17 March 2009

GARDEN GATE: Head Down The Primrose Path

At left, photo shows my short primrose path from back door to side gate.

Harder to see in this photo above, but the bright red and yellow blooms are primula purchased for about a buck at a big box store. They look hot house, but are actually hardy and act as perennials in my secret garden's microclimate, which tends to be at least a couple of weeks ahead of the rest of the landscape, thanks to heat from brick house and garage and wind shelter from fences, and a southern exposure. Primroses don't want too much sun. Those above are in a shade garden and the primrose path gets shade from fence. Once sun gets too high in the summer sky, tho', I pull out those along the path and add them to shadier beds or borders.


You're jonesing for early spring color and itching to plant anything green, but you're also well aware of manic-depressive springs that swing wildly from blizzards to balmy sunshine. Ever-popular pansies aren't your only fix.

Head down "the primrose path." Shakespeare coined the phrase in Hamlet to describe pleasure, and primroses deliver plenty.
Chaucer mentioned primroses, too; and many primroses hail from the British Isles. In fact, the British obsess over primroses and competitively grow hundreds of species.


The common name "primrose" means "first rose," though primroses really aren't roses at all. Wild European primroses sprang up as harbingers of spring and symbols of first love, blooming—as love is wont to do—suddenly in unexpected places.

There's a growing interest in hybrid primroses, available in big box stores for as only about a buck—a big value considering the little darlings take two years from seed to flower. Like little nosegays, the hybrids sport groups of small flowers surrounded by tongue-shaped, scalloped-edged leaves. Cheery, colorful hybrids come in inky purple, mustard yellow, magenta and red. Many have bright yellow eyes. They resemble African violets, but are much hardier.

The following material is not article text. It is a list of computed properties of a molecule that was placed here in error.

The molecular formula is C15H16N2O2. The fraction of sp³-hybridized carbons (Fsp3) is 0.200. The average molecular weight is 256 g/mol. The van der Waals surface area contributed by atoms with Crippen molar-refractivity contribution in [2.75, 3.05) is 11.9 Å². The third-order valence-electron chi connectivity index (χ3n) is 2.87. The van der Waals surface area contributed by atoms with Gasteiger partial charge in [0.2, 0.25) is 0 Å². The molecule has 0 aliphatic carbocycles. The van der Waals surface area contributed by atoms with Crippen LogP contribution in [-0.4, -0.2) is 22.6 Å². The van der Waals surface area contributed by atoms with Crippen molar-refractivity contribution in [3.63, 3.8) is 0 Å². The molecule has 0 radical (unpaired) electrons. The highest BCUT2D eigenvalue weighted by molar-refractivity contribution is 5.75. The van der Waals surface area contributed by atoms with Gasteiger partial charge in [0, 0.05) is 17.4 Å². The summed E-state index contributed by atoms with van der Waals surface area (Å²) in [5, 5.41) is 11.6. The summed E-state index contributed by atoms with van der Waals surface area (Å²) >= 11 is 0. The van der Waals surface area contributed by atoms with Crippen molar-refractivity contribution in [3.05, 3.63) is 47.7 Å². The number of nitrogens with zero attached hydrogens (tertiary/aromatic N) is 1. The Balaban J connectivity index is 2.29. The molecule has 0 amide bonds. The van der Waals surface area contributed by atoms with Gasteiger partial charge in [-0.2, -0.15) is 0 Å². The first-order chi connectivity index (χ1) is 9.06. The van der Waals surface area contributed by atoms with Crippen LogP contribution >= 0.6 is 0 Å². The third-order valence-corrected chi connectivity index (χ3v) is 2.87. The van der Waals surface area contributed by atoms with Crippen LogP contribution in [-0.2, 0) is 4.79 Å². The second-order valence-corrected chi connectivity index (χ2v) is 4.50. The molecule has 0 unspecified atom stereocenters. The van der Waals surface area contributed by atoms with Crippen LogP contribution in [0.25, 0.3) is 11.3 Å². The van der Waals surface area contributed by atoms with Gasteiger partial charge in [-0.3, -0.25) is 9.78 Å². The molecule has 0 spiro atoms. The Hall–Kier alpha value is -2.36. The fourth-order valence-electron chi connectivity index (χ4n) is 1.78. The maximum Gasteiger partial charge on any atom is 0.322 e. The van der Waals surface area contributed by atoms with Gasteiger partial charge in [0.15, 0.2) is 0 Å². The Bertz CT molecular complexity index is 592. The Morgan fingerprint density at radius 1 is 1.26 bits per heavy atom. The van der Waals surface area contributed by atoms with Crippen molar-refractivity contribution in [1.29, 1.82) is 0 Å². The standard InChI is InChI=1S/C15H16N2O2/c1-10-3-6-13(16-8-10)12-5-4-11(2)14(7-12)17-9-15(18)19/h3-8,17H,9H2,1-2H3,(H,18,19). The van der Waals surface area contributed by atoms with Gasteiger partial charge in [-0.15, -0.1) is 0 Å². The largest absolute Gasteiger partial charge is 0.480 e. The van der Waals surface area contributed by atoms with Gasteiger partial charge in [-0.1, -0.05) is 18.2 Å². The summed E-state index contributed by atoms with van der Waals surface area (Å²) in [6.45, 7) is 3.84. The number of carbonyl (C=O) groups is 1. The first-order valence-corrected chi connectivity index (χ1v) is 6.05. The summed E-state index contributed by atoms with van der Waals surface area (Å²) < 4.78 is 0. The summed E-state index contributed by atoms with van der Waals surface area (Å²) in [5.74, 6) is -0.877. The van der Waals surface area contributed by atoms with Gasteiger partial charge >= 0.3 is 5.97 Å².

• For quick color, purchase hybrid primroses, then harden plants off, allowing them to spend a few nights on the porch or patio so they can adjust to radical change from greenhouse to outdoors. Group primroses in a hanging pot or use them to fill your windowboxes or containers. Later in the season, transplant them to the garden.

• Primula grow close to the ground, so they do well rimming a container or starring in the front row of a border.

• Primula fare well down to about 20 degrees Fahrenheit, but cannot tolerate intense sun. Situate them in beds or containers in shade or part shade. Plant primroses in the right spot in your garden, and these little plants with hot house looks will deliver perennial pleasures in some growing zones.

• Once established, they require dividing every couple of years. When plants start looking weak, dig up the crown, split it apart, amend the soil with compost, then replant.

• Primula require regular watering or they quickly wilt and often won’t bounce back.

• Primula appreciate compost-enriched soil. Since they flower vigorously, they're heavy feeders. Try fertilizing with liquid seaweed, which is organic and won't burn.

• Hybrid primroses come in a variety of colors: yellow, red, pink, violet. The violet ones are the weakest, and the yellow hybrids tend to perform best.

This article appeared in a slightly different form last spring in the GROW section of The Denver Post.

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